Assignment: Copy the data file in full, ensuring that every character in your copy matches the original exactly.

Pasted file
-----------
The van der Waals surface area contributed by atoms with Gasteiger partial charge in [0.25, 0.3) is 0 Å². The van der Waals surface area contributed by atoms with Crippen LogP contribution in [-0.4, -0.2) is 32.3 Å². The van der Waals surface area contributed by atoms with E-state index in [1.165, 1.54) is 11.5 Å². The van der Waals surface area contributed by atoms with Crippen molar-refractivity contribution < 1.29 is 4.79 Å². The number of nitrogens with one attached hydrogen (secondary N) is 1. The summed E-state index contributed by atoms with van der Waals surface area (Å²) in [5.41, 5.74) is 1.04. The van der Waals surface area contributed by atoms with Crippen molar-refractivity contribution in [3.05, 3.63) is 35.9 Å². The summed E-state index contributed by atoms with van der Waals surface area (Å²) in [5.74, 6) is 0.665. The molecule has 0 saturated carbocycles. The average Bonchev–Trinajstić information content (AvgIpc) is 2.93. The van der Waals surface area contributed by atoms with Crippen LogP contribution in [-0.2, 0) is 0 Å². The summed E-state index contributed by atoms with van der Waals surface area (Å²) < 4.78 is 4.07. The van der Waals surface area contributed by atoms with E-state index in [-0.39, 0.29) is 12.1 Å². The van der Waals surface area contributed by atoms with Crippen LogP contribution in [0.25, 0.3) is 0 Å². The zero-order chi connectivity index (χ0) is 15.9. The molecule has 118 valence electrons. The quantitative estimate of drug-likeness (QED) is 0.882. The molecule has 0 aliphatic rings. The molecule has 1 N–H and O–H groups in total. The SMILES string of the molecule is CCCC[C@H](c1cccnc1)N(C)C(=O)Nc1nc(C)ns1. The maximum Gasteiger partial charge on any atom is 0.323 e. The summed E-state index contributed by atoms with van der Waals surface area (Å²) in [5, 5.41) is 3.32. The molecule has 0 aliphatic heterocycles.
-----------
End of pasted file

The van der Waals surface area contributed by atoms with Gasteiger partial charge in [0.25, 0.3) is 0 Å². The van der Waals surface area contributed by atoms with Crippen LogP contribution in [-0.4, -0.2) is 32.3 Å². The van der Waals surface area contributed by atoms with E-state index in [1.165, 1.54) is 11.5 Å². The van der Waals surface area contributed by atoms with Crippen molar-refractivity contribution < 1.29 is 4.79 Å². The number of nitrogens with one attached hydrogen (secondary N) is 1. The summed E-state index contributed by atoms with van der Waals surface area (Å²) in [5.41, 5.74) is 1.04. The van der Waals surface area contributed by atoms with Crippen molar-refractivity contribution in [3.05, 3.63) is 35.9 Å². The summed E-state index contributed by atoms with van der Waals surface area (Å²) in [5.74, 6) is 0.665. The molecule has 0 saturated carbocycles. The average Bonchev–Trinajstić information content (AvgIpc) is 2.93. The van der Waals surface area contributed by atoms with Crippen LogP contribution in [-0.2, 0) is 0 Å². The summed E-state index contributed by atoms with van der Waals surface area (Å²) < 4.78 is 4.07. The van der Waals surface area contributed by atoms with E-state index in [-0.39, 0.29) is 12.1 Å². The van der Waals surface area contributed by atoms with Crippen LogP contribution in [0.25, 0.3) is 0 Å². The zero-order chi connectivity index (χ0) is 15.9. The molecule has 118 valence electrons. The quantitative estimate of drug-likeness (QED) is 0.882. The molecule has 0 aliphatic rings. The molecule has 1 N–H and O–H groups in total. The SMILES string of the molecule is CCCC[C@H](c1cccnc1)N(C)C(=O)Nc1nc(C)ns1. The maximum Gasteiger partial charge on any atom is 0.323 e. The summed E-state index contributed by atoms with van der Waals surface area (Å²) in [5, 5.41) is 3.32. The molecule has 0 aliphatic heterocycles.